Allan Pinkerton is without a doubt one of the most famous figures in the Detective history. In his long and varied career he was called a traitor and a patriot, an outlaw and a police officer, a thug and an idealist, a left-leaning political activist fighting for the plight of the workers and a hired goon for bosses, a defender of liberty and a tramper of rights, an immigrant and a drunkard, a rogue, an adventurer and a barrel maker.
Nevertheless, most of all, he was a detective.He founded the detective agency that still bears his name, arguably the most famous private detective agency in the world. He and his operatives foiled assassination attempts on presidents and chased outlaws and desperadoes back and forth across the American West. He was responsible for the apprehension of counterfeiters and kidnappers, train robbers and embezzlers and radicals. He was also a prolific author, one of the first private eye writers of them all. Even the phrase “private eye” can find its roots in the agency’s trademark: a large, unblinking eye with the slogan “We Never Sleep.
Pinkerton was born into poverty in Glasgow in 1819, the son of a police officer who could no longer work, due to injuries sustained on the job. To support his family, the young Allan worked as an apprentice barrel maker, but eventually ran afoul of local authorities over his membership in the Chartist movement, a political organization dedicated to universal suffrage and better working conditions for the poor. One step ahead of the law, a price on his head, Pinkerton and his young bride Joan fled to Canada in 1842.
A shipwreck off the coast of Nova Scotia left them virtually penniless, and so Pinkerton eagerly accepted the invitation of a Scottish friend to work as a cooper for Lill’s Brewery in Chicago. He slipped across the border and worked there for a few years, before relocating to the small, rural settlement of Scottish immigrants in nearby Dundee, with hopes of establishing his own business. (biography. com) It was there, the story goes, that while wandering the forests near Dundee looking for wood for barrel staves, he stumbled across a band of rural counterfeiters hard at work.Pinkerton notified the local sheriff and returned with him to make the arrest.
Impressed with his honesty and courage, two local merchants hired the Scot to watch for more counterfeiters. At first, Pinkerton was unsure of entering into such business but few subsequent successes led to his becoming a part-time deputy for the county. In 1850, Pinkerton resigned from Chicago’s new police force in order to organize a private detective agency that specialized in railway theft cases. The Pinkerton National Detective Agency became one of the most famous organizations of its kind.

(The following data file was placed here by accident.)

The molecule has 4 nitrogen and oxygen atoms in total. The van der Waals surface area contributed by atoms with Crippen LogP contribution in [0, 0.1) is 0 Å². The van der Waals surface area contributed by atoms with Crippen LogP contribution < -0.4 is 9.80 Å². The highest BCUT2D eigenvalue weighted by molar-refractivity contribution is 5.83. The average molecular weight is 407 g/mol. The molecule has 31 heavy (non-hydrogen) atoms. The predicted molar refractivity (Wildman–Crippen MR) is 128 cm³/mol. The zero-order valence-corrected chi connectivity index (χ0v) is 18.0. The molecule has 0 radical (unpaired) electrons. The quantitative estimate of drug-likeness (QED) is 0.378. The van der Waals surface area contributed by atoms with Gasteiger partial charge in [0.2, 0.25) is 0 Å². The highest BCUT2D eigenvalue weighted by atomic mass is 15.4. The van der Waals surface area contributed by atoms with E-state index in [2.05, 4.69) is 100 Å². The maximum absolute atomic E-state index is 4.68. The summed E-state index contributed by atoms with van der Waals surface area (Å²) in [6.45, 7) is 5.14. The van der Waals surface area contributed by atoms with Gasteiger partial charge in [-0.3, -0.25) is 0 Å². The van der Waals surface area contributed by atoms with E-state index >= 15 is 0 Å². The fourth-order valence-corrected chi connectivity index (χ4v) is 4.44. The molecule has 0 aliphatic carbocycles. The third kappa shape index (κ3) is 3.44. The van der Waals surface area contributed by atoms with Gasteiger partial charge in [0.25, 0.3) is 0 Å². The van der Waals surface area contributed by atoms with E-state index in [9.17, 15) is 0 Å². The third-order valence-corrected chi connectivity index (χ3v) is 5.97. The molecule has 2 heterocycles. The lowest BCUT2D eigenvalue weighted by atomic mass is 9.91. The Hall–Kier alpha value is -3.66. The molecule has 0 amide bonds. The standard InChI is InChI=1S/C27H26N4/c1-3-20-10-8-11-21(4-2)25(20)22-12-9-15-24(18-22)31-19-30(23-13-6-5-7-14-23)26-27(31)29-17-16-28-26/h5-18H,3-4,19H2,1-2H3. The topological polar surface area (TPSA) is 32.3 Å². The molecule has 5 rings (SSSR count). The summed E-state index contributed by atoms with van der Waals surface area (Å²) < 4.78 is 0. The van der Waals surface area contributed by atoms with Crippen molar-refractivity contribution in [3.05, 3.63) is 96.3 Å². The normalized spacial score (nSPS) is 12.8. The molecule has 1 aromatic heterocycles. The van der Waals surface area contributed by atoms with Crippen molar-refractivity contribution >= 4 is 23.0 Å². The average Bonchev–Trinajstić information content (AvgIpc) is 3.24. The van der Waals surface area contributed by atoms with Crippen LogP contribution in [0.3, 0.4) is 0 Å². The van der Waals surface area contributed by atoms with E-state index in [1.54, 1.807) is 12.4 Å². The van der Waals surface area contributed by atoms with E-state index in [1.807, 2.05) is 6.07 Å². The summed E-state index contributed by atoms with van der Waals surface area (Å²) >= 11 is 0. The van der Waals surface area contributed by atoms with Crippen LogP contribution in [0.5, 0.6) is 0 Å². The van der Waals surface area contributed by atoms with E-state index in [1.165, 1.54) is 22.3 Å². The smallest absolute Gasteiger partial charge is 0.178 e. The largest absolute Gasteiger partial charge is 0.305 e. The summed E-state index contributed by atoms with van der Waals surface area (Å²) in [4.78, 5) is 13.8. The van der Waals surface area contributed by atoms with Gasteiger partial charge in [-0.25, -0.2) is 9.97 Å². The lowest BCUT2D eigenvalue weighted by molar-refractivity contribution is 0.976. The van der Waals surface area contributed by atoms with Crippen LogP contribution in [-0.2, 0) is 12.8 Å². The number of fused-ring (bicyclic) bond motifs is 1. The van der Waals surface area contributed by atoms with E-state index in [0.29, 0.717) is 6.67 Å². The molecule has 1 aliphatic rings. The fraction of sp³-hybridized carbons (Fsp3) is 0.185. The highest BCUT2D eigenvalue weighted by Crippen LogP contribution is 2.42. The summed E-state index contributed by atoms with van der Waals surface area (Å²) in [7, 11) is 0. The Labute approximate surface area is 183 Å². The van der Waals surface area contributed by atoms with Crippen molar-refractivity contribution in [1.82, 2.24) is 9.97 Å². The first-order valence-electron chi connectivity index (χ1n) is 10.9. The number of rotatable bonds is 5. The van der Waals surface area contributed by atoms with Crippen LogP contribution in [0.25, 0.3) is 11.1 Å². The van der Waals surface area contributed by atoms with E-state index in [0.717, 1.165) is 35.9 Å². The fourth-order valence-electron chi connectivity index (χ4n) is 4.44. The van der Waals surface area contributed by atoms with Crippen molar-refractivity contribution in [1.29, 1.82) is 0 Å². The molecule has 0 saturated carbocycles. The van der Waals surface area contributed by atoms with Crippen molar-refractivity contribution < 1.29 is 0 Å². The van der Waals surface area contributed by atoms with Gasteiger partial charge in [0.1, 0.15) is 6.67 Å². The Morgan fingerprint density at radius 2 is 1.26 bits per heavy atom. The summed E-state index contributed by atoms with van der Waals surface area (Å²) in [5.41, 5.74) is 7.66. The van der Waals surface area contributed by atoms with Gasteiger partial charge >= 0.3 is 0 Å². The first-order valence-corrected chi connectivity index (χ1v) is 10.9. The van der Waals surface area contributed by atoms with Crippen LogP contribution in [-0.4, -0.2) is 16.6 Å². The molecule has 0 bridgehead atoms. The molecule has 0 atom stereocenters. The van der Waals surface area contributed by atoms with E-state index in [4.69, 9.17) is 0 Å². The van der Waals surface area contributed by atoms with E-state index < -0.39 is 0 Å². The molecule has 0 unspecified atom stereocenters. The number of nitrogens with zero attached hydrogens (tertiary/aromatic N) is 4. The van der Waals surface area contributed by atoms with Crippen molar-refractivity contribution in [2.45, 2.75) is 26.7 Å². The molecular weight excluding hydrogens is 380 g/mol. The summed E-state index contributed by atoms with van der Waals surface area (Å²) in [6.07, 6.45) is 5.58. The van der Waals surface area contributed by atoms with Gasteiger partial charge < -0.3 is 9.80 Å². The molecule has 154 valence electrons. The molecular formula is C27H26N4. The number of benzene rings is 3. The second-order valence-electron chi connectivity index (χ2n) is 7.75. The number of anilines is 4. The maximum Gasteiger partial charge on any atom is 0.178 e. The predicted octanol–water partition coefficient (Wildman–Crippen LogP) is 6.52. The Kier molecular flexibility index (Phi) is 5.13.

Its successes included capture of the principals in a $700,000 Adams Express Company theft in 1866. Pinkerton’s politics and abolitionist sympathies drew the attention of supporters of fiery Illinois lawyer and presidential incumbent Abraham Lincoln, and Pinkerton was hired to act as Lincoln’s bodyguard. Pinkerton and his men discovered and disrupted a scheme to kill the president on the way to his inauguration, and were subsequently rewarded when Lincoln hired Pinkerton to organize the Secret Service.By the end of the Civil War, the agency’s reputation was well established, and was often hired by the government to perform many of the same duties that are now regularly assigned to the Secret Service, the FBI, the CIA and most recently, the Department of Homeland Security. In 1861, working for the Union during the Civil War, Pinkerton, under the name E. J. Allen, headed an organization whose purpose was to obtain military information in the Southern states. The rapidly expanding agency soon became known for other, less admirable activities, not quite so easily made jest of.
Free of any real legal restraints, they often became a law unto themselves, and soon became notorious for some rather shady tactics, from entrapment and intimidation up to kidnapping and murder. Their heavy-handed, ruthless and often reckless pursuit of criminals such as the James brothers (they firebombed their mother’s farmhouse, killing a child) and their growing notoriety as strikebreakers, selling dirty tricks and muscle to rich capitalists, soon began to turn public sympathy away from the agency. Perhaps it is fortunate Pinkerton was long gone by that time.However, you still have to wonder what Pinkerton, who as a young man was heavily involved in pro-labor politics himself, thought of the agency he had founded becoming a sort of special interest army for the rich and powerful, intent on crushing the burgeoning American labor movement. Maybe he did not have the time – by then, Pinkerton was too busy running a huge and rapidly expanding business empire to philosophize on the irony of it all. Pinkerton passed away in 1884, and his agency was taken over by his sons, Robert and William, who continued the agency’s movement from detective work to security and protection. Nevertheless, Pinkerton’s legacy as a detective and as one of the first writers of private detective stories remains, and it casts a giant shadow over all of us who toil in the genre.REFERENCEShttp://www.
biography. com/alanpinkerton retrieved May 15th 2010 Morn, Frank, The Eye That Never Sleeps: A History of the Pinkerton National Detective Agency Bloomington, IN: Indiana University Press, 1982. http://www. encyklomedia. com/alanpinkerton retrieved May 15th 2010